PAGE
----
A legal challenge filed in North Carolina Monday says that Republican Congressman Madison Cawthorn should be disqualified from running for reelection to Congress in 2022 after the Jan. 6, 2021 attack on the U.S. Capitol.
The complaint, which was first reported by The Associated Press, is being backed by James Exum Jr., a Democrat and the former chief justice of the N.C. Supreme Court, as well as former Republican N.C. Supreme Court Justice Bob Orr, a vocal critic of Donald Trump and his congressional allies like Cawthorn.
It claims that the third section of the 14th Amendment, written to prevent former Confederate leaders from serving in Congress after the Civil War, should also apply to current members of Congress who supported Trump’s failed effort to overturn the 2020 election that put Democratic President Joe Biden in office.
Section 3 of the 14th Amendment states, in part, “No Person shall be a Senator or Representative in Congress. . . who, having previously taken an oath, as a member of Congress . . . to support the Constitution of the United States, shall have engaged in insurrection or rebellion against the same, or given aid or comfort to the enemies thereof.”
The complaint says there is reason to suspect that “Cawthorn was involved in planning efforts to intimidate Congress and the Vice President into rejecting valid electoral votes and subvert the essential constitutional function of an orderly and peaceful transition of power.” The complaint adds that Cawthorn and other GOP officials, including Trump, took actions that “led directly, intentionally, and foreseeably to the insurrectionists’ violent assault on the Capitol.”
Nonprofit organization Free Speech for People, a “nonpartisan, non-profit legal advocacy organization with constitutional law expertise,” which is serving as lead counsel in the matter, announced on Monday that the challenge was filed before the North Carolina State Board of Elections.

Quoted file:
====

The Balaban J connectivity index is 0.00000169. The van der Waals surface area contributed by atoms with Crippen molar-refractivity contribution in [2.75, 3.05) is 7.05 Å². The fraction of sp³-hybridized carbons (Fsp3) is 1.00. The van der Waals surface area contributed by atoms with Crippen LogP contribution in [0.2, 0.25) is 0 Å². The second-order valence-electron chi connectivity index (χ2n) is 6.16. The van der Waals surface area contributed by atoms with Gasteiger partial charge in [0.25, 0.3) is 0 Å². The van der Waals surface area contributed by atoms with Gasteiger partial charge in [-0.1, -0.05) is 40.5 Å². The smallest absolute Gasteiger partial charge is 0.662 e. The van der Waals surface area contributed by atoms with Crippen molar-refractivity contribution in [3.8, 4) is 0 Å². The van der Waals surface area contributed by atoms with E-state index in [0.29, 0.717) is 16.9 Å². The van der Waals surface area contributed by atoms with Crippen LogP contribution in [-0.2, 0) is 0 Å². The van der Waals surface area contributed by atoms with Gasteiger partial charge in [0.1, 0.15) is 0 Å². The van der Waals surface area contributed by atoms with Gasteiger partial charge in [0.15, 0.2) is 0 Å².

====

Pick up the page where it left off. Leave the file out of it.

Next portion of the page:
“As set forth in our complaint, the publicly available evidence, including Representative Cawthorn’s own statements and reports that he or his office coordinated with the January 6 organizers, establish reasonable suspicion that Representative Cawthorn aided the insurrection, thereby disqualifying him from federal office,” Ron Fein, legal director of Free Speech For People, said in the press release. “We look forward to asking him about his involvement under oath.”
Monday’s release cites North Carolina’s candidacy challenge statute, which states any registered voter can challenge someone’s candidacy based on “reasonable suspicion or belief” that the “candidate does not meet the constitutional or statutory qualifications for the office.” Once a challenge is filed, the burden of proof shifts to the candidate, who “must show by a preponderance of the evidence . . . that he or she is qualified to be a candidate for the office.” The statute authorizes “depositions prior to the hearing, if requested by the challenger,” and “subpoenas for witnesses or documents . . . including a subpoena of the candidate.”
Free Speech for People says the challenge will first be heard by a multi-county panel, which will be appointed by the North Carolina State Board of Elections. After the hearing, the panel will issue written findings of fact and conclusions of law. Its decision can be appealed by either side to the State Board, and the State Board’s decision can be appealed to the North Carolina Court of Appeals.
In a tweet, Cawthorn responded to the suit, saying, “Left-wing activists are trying to stop me from fighting for YOU THE PEOPLE! I won’t be stopped. Help me fight back!” adding a fundraising link.
Left-wing activists are trying to stop me from fighting for YOU THE PEOPLE!
— Madison Cawthorn (@CawthornforNC) January 10, 2022